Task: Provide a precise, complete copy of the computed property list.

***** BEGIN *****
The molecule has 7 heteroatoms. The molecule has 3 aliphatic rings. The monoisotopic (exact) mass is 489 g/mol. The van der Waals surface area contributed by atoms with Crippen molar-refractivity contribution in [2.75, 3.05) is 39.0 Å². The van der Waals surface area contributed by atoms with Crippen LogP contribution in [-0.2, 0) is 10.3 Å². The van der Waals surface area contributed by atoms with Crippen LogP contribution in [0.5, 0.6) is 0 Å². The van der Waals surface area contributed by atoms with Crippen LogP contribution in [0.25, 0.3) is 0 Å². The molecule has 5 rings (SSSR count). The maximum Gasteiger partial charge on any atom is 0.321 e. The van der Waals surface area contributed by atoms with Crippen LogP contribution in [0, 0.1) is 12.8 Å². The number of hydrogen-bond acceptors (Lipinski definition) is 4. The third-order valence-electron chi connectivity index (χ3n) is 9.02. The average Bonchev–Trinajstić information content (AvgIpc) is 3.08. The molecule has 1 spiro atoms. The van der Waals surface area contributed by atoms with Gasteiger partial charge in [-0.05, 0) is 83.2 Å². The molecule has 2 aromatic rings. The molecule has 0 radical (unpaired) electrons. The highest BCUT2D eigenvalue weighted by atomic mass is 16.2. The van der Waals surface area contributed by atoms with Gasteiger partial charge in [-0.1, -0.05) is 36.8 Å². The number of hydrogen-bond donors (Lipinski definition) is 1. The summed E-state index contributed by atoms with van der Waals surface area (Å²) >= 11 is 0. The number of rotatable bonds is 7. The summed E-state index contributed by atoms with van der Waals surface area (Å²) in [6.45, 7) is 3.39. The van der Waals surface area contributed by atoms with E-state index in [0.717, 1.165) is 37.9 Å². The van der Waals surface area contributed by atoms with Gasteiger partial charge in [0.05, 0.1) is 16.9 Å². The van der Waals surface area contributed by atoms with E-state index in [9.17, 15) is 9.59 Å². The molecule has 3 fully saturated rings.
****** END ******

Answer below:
The molecule has 7 heteroatoms. The molecule has 3 aliphatic rings. The monoisotopic (exact) mass is 489 g/mol. The van der Waals surface area contributed by atoms with Crippen molar-refractivity contribution in [2.75, 3.05) is 39.0 Å². The van der Waals surface area contributed by atoms with Crippen LogP contribution in [-0.2, 0) is 10.3 Å². The van der Waals surface area contributed by atoms with Crippen LogP contribution in [0.5, 0.6) is 0 Å². The van der Waals surface area contributed by atoms with Crippen LogP contribution in [0.25, 0.3) is 0 Å². The molecule has 5 rings (SSSR count). The maximum Gasteiger partial charge on any atom is 0.321 e. The van der Waals surface area contributed by atoms with Crippen LogP contribution in [0, 0.1) is 12.8 Å². The number of hydrogen-bond acceptors (Lipinski definition) is 4. The third-order valence-electron chi connectivity index (χ3n) is 9.02. The average Bonchev–Trinajstić information content (AvgIpc) is 3.08. The molecule has 1 spiro atoms. The van der Waals surface area contributed by atoms with Gasteiger partial charge in [-0.05, 0) is 83.2 Å². The molecule has 2 aromatic rings. The molecule has 0 radical (unpaired) electrons. The highest BCUT2D eigenvalue weighted by atomic mass is 16.2. The van der Waals surface area contributed by atoms with Gasteiger partial charge in [-0.1, -0.05) is 36.8 Å². The number of hydrogen-bond donors (Lipinski definition) is 1. The summed E-state index contributed by atoms with van der Waals surface area (Å²) >= 11 is 0. The number of rotatable bonds is 7. The summed E-state index contributed by atoms with van der Waals surface area (Å²) in [6.45, 7) is 3.39. The van der Waals surface area contributed by atoms with E-state index in [0.717, 1.165) is 37.9 Å². The van der Waals surface area contributed by atoms with Gasteiger partial charge in [0.05, 0.1) is 16.9 Å². The van der Waals surface area contributed by atoms with E-state index in [9.17, 15) is 9.59 Å². The molecule has 3 fully saturated rings.